Recent Changes in Kentucky Law Affecting Prejudgment and Postjudgment Interest (revised)

Bankruptcy practitioners need to know about recent changes in Kentucky law affecting:  (1) a creditor’s right to prejudgment interest; and (2) the statutory rate of postjudgment interest.

Prejudgment Interest:  Common scenario:  Debt buyer buys charged-off credit card accounts for pennies on the dollar, then sues the consumer to try to collect.  The lawsuit asks for prejudgment interest at 8% per KRS 360.010.

According to a February 2017 opinion of the Kentucky Supreme Court, the creditor is not entitled to prejudgment interest after the debt has been charged off.

Under Kentucky law, when the credit card account was first opened, the original creditor got to choose between interest at 8% per the statute and interest at a different rate set out in a contract.  By choosing a higher contract rate (like 27% on a credit card account), the creditor extinguished its right to ask for the 8% statutory interest rate.  Under the court’s analysis, this choice appears to be an irrevocable option.

Later when the account was charged off and the creditor stopped collecting interest, the creditor waived its right to collect interest per the contract.  At the time the creditor sold the charged-off account to the debt buyer, the creditor had waived its right to collect interest at either the contract rate or the statutory rate, so the debt buyer could not ask for prejudgment interest.

The case is Unifund CCR Partners v. Harrell.

Postjudgment Interest:  KRS 360.040 was amended in the 2017 legislative session to reduce the rate of postjudgment interest on most judgments from 12% to 6%.  The change applies to judgments entered on or after June 29, 2017.  Also, it looks like postjudgment interest can now be awarded on prejudgment interest (“a judgment, including a judgment for prejudgment interest, shall bear 6% interest . . . .”).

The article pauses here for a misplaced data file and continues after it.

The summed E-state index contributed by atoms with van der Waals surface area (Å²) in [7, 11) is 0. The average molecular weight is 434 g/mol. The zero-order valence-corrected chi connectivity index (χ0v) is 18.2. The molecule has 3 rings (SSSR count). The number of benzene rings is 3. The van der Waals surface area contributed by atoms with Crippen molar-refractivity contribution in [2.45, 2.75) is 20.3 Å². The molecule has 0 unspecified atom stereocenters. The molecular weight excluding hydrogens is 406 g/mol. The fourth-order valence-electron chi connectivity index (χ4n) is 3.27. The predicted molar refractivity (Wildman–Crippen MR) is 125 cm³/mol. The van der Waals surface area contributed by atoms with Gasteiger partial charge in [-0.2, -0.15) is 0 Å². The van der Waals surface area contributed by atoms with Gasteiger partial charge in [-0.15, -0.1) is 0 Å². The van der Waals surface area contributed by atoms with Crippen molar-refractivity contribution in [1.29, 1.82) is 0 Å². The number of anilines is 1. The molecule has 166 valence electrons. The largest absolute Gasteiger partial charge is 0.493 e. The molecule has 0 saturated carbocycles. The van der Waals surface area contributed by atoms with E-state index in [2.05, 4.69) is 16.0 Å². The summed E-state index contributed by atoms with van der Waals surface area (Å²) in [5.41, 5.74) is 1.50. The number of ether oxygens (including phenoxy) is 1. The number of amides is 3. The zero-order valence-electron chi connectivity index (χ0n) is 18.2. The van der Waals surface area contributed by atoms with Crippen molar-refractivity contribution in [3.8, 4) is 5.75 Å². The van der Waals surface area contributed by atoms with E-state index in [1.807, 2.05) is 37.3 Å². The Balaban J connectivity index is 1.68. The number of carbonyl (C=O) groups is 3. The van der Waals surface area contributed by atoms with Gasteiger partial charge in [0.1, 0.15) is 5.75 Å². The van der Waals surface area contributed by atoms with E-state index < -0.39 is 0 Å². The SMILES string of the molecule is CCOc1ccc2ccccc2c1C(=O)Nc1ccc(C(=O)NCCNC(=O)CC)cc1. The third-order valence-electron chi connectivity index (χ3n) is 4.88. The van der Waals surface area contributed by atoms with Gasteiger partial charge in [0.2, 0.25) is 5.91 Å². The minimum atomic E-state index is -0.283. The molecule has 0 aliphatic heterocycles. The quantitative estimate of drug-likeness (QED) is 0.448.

Exceptions to the 6% postjudgment interest rate:

  • A judgment for unpaid child support still bears interest at 12%.
  • “A judgment rendered on a contract, promissory note, or other written obligation shall bear interest at the interest rate established in that contract, promissory note, or other written obligation.”

[Side note/stupid question:  Does the contract have to be a written contract in order for the postjudgment contract interest rate to apply?  In my last post, I mentioned two cases suggesting that credit card debts in Kentucky are not necessarily based on written contracts for statute of limitations purposes.  If the same analysis applies, I wonder if a judgment rendered on a credit card debt bears interest at the “contract” rate or if the 6% postjudgment interest rate would apply.  Then again, the Unifund case is based on the assumption that there was a contract for the credit card debt . . . .]

Why Bankruptcy Attorneys Need to Know This:  Obviously creditors’ attorneys who do collection work in state court need to know about these changes in the law.  But will the changes affect claims in bankruptcy court?

Not much.  If a claim filed in bankruptcy court is based on a state court judgment that is wrong,  there is little that can be done to challenge it in bankruptcy court because of the Rooker-Feldman doctrine.  Simply put, if you don’t like the state court’s award of pre- or post-judgment interest, your remedy is to appeal in state court, not to ask the bankruptcy court to change the state court’s judgment.  Bankruptcy attorneys need to know and understand Rooker-Feldman before they file an objection to a claim based on a state court judgment.

On the other hand, if a state court judgment merely says “postjudgment interest as provided in KRS 360.040,” and the creditor adds an amount in the proof of claim using the wrong interest rate, an objection to the claim would be appropriate.

Note:  This post was revised to delete references to the FDCPA, some of which were incorrect.

P.S. Please volunteer your legal services by contacting the Pro Bono Coordinator at Legal Aid of the Bluegrass, Josh Fain, at  Josh can direct you to the Legal Services office in your area if you are not in central Kentucky.  Josh and his colleagues can do the initial screening and handle some of the client intake and document gathering, so you can spend your time more efficiently. 



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